Education in Jersey City
The Jersey City Public Schools are currently facing a funding crisis of monumental proportion. We have seen progress. But there is much more to do. According to the state funding formula, Jersey City schools are still $57 million underfunded in the 2020-2021 school year.
What is full funding & why are we fighting for it?
The state of New Jersey adopted a formula in 2008 to determine how much each school district needs to provide a thorough and efficient education to the children enrolled in the district. The formula is considered by experts on school finance to be a very good estimate of what our children need.
Full funding ensures our district will have the teachers, teacher's aides, counselors, nurses, academic coaches, janitors, and administrators that the district needs. It pays for programs -- summer school, after school,
enrichment, and more. It often pays for the upkeep of buildings, regular maintenance, cleanliness, and more.
From 2008 to 2018 the gap between what the state of New Jersey says our kids need and what they actually receive grew steadily. It took our advocacy to start to turn this around. Read the Education Law Center's report about funding in Jersey City.
Jersey City's deserve a world class education every year. But -- in the midst (and aftermath) of a global pandemic -- our district will need the resources to take action to address the inequities in the system. A fully funded budget is an important, first step.
How has Jersey City Together made progress?
In 2017, parent leaders with Jersey City Together created an education team to address issues they were seeing in the schools.
In the 2017-2018 school year, we pressed for and won a $5.3 million investment in Jersey City Public Schools by asking the Board of Education to use its "banked cap" for that year.
In 2018-2019, we launched a campaign to press for leadership around school funding & a set of concrete investments by the Jersey City School Board. We saw a greater funding increase at the local level (~$12 million) but not enough to respond to the growing need in the district. (During this year, Jersey City Together leaders wrote an OpEd focused on continued funding needs and what the City Council could do in the short term.)
In 2019-2020, we began our work in January, pressing for a $50 million increase in local funding. At the end of the budget cycle, the Jersey City Board of Education overcame its misgivings and unanimously approved a $53 million local funding increase. This was the most significant change in underfunding in more than a decade.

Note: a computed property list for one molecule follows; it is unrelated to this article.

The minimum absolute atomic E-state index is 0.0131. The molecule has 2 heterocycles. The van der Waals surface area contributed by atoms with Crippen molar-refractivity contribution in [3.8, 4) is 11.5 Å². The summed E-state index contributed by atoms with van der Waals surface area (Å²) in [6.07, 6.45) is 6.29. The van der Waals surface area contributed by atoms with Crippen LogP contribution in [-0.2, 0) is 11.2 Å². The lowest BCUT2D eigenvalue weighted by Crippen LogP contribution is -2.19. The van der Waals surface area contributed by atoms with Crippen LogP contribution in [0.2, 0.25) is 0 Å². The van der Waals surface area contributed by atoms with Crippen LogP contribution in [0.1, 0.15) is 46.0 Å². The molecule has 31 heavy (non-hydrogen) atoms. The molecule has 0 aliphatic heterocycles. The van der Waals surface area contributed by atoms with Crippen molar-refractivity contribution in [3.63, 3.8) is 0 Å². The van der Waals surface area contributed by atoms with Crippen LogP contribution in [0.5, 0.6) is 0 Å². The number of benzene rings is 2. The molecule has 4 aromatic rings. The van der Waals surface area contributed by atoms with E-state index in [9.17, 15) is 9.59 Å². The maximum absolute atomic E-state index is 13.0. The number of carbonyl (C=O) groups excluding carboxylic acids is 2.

What do we know about the issues facing our children and schools now?
Because of the pandemic, everything about how school worked changed in March 2020. The Education Team continued to listen to students, families, and other school stakeholders, and to reach out through our churches and other nonprofit organizations to bring more families into our work.
As part of this effort we did a survey of Jersey City parents with questions in English, Spanish and Arabic (click here to see findings we disseminated). We received 345 survey responses from a wide sample of Jersey City parents, representing 70 preschoolers, 239 primary students and 34 secondary students. The following three themes emerged from analysis and informed our advocacy:
Technology, Internet Connection, Tech Support. More than 25% of survey responses indicated that students did not have their own device to use for classwork. Our takeaway was we needed our students to each have a device, to be able to connect, and to feel supported in connecting from home, and we advocated for this with the district.
Regular virtual meetings - appropriately sized - are key. Parents (and students) responded positively to regular, consistent, smaller-group meetings with teachers; we advocated for this for the fall of 2020. Kids miss their teachers and their classmates, and when given a chance to connect, it helped not only academically but also socially and emotionally. The kids must feel like they can make a connection which means, now more than ever, class size matters.
Parents are concerned for the social and emotional health of their children. 78% of survey respondents said their child did not have access to a counselor. The current pandemic, resulting isolation, and feeling of disconnectedness is very real, with sadness being the most frequently reported student emotion. Our takeaway was that we needed to fight for sufficient social and emotional support. If we don't meet our children's physical and emotional needs, their academics will suffer.
If you are interested in getting involved in our work for the 2020-2021 school year, sign up by emailing .